AMELIA THORPE: I was inspired by [your book] Everyday Utopias and your other work along those lines, but also by a sense that critique is never-ending. I came to academia after professional work in planning and public-interest environmental law; I’d been frustrated with the way that planning worked in practice. Critique seems ill equipped to produce a better process. If we think about the current housing crisis, for example, critics have been highlighting problems for many decades – underfunding and selling off social housing; negative gearing and capital-gains tax exemptions; vast locational inequalities in access to transport, jobs and services; and inadequate regulation of the rental sector, to name just a few. Critics have also presented (very persuasively, in my view) clear recommendations for change, yet few have been implemented. I’m also increasingly aware that our work as scholars can itself be productive, particularly in law, where legal texts and processes are so often discretionary and subject to interpretation. I’m concerned about the risks of entrenching things that are problematic by highlighting them through critique. If we think about housing again, emphasising examples where laws are interpreted in oppressive ways – such as failing to protect tenants or refusing to grant planning permission for social housing – could strengthen later efforts to apply those laws in similarly (or even more) regressive ways. I’m interested in looking for possibilities to push things in more hopeful directions. There’s an issue too with descriptors such as positive/progressive, negative/conservative – I love the way that you go beyond those boundaries, Davina, especially the way that you’re trying to learn from conservative experiments.
DC: That was the challenge of my 2019 book Feeling Like a State: could anti-progressive political movements stimulate progressive conceptual thinking and, if so, how? That book explores conservative Christian anti-gay legal activism and how it might prompt ways of reimagining states or stateness. I was interested in the twists, parallels and reversals needed for this legal drama to prompt and stimulate thinking about stateness as plural, heterogeneous, capable of being participatory, caring, responsible, even erotic and playful – though these are far more controversial notions for left-state thinking.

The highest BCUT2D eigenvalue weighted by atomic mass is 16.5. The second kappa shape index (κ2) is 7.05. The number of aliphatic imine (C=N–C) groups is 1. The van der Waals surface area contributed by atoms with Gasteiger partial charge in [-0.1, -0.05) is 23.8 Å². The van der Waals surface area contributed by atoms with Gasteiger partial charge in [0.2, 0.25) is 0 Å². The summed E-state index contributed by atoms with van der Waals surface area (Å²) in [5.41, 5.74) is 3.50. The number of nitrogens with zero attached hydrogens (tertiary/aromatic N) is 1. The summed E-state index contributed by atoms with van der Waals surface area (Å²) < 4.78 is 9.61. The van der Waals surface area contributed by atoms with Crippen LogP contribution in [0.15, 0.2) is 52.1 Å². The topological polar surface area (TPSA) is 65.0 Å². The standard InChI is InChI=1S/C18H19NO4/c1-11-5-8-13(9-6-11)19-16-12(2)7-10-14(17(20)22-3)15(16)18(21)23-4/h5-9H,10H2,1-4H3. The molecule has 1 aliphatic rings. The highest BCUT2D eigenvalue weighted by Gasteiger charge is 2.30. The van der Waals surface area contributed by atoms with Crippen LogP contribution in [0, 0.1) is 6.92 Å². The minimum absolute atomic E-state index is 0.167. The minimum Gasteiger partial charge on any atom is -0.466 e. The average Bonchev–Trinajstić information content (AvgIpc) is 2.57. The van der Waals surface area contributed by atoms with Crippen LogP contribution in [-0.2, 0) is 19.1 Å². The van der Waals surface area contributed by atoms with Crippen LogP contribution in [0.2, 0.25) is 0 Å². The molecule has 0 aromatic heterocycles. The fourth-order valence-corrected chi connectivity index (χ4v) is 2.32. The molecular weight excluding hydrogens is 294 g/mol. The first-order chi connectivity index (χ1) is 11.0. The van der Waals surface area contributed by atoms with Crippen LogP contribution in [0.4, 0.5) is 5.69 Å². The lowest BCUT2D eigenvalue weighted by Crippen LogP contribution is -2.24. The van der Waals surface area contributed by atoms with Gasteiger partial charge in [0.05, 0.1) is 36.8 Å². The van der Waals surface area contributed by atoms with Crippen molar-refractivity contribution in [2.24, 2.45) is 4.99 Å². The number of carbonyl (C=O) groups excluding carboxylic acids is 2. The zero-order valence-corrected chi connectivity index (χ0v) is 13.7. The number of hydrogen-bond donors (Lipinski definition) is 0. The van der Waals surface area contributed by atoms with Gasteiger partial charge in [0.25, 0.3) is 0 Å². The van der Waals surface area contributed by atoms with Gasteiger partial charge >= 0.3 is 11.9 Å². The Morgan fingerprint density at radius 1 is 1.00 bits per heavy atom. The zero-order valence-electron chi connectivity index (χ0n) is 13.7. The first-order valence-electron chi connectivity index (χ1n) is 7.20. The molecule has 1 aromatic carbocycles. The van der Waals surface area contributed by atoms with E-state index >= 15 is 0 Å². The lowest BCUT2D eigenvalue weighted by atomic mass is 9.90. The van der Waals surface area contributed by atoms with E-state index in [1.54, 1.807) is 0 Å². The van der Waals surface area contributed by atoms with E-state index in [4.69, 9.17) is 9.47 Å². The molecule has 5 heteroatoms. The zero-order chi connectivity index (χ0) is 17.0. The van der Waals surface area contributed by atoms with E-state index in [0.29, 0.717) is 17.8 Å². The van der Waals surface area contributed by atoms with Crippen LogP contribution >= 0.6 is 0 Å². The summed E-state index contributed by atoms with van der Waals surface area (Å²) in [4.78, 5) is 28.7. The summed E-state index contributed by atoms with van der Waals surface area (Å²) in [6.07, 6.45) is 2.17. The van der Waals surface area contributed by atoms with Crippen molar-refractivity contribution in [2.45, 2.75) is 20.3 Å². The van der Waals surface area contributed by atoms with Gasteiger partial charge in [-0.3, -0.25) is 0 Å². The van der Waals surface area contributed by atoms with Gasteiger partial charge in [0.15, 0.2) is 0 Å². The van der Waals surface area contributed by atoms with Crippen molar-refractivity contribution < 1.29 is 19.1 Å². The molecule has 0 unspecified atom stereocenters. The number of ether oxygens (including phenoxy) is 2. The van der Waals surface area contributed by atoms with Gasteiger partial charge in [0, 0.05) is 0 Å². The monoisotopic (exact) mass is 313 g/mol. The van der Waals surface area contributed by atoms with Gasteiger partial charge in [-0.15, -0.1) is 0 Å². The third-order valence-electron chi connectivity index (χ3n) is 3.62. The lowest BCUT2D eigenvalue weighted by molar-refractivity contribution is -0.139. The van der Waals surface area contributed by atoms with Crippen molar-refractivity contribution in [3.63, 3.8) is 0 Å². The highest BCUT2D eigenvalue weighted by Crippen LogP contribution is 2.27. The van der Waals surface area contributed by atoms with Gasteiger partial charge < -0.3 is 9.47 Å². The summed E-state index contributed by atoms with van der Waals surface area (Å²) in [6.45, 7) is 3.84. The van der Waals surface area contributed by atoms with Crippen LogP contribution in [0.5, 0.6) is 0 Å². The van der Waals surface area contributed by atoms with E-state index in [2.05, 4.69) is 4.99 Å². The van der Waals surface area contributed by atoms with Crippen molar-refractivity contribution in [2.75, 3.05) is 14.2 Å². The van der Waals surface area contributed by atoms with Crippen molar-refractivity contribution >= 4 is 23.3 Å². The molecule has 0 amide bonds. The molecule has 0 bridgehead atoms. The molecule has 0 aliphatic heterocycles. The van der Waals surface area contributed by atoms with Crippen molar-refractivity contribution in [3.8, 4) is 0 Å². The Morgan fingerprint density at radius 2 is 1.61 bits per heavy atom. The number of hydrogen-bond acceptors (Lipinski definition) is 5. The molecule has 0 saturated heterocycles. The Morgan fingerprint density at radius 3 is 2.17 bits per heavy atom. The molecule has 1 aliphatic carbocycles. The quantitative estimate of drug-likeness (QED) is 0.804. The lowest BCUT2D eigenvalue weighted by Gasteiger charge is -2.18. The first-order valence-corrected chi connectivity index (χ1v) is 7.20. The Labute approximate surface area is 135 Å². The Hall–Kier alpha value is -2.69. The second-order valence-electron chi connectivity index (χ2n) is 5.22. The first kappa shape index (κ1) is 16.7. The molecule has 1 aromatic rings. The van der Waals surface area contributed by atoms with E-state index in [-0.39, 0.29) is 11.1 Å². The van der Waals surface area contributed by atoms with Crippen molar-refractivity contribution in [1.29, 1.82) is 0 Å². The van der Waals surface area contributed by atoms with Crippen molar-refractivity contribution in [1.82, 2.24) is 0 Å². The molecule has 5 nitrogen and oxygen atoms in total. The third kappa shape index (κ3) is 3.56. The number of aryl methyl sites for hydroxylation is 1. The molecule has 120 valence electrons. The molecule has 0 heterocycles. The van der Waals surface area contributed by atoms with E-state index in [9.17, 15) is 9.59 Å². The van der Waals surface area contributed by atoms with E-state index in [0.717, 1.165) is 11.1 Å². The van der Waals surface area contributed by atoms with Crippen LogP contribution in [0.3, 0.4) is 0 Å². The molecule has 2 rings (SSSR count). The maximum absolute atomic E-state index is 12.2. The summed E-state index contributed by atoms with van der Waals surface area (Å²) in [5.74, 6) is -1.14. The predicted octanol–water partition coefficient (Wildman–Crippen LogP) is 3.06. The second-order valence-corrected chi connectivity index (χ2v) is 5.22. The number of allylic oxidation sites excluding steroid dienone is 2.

BM: I love hearing the history of this. My early work was oriented to the state, but much more on the critical side. Perhaps because I always focused at the national and then global governance levels – such as privatisation of utilities and state governance issues – the possibilities of transformation seemed remote. I was always interested in resistance, and I ended up after many years of research with a feeling of stalemate between social movements on the one hand and these very intricate technocratic procedures of regulation and governance on the other. The register of social movements – their languages and practices – were often so disconnected from these technical procedures that even when negotiations or contestations did occur, their impact on the lives of ordinary citizens was negligible.
I read that San Francisco was starting to sell its municipal water in bottles to try to make money to keep its own water system going. I thought, since all these private companies are selling bottled water, why shouldn’t a city sell bottled municipal water? It’s perfectly good quality. So I wrote a page at the end of one article asking, what if? What if there were more instances of bottled water being provided as a social enterprise? And just a few weeks later, a young woman from Bristol, where I was teaching, just twenty-five, was given a prize for social-enterprise innovation because she had created a social enterprise around that exact concept. There it was in the newspaper. I phoned her up and suggested we meet, and we ended up getting research funding to study her innovations. This was the first example of what became my focus: exploring the place where social enterprise and social activism meet.
Of course, as far as law is concerned, this intersection is somewhat nebulous – they cross over through many different aspects of law. Whereas when I think of your work, Davina, it’s engaged very much with the state – and Amelia has come through planning and worked with the actors around planning. I’ve often felt that the way that law carves out the world and the tools that we’re given are woefully inadequate for starting to reimagine new trajectories. So that’s part of the question for me: how does law divide up the world? It’s a challenge, both for the ease of access in understanding the issues and for actually realising change around them.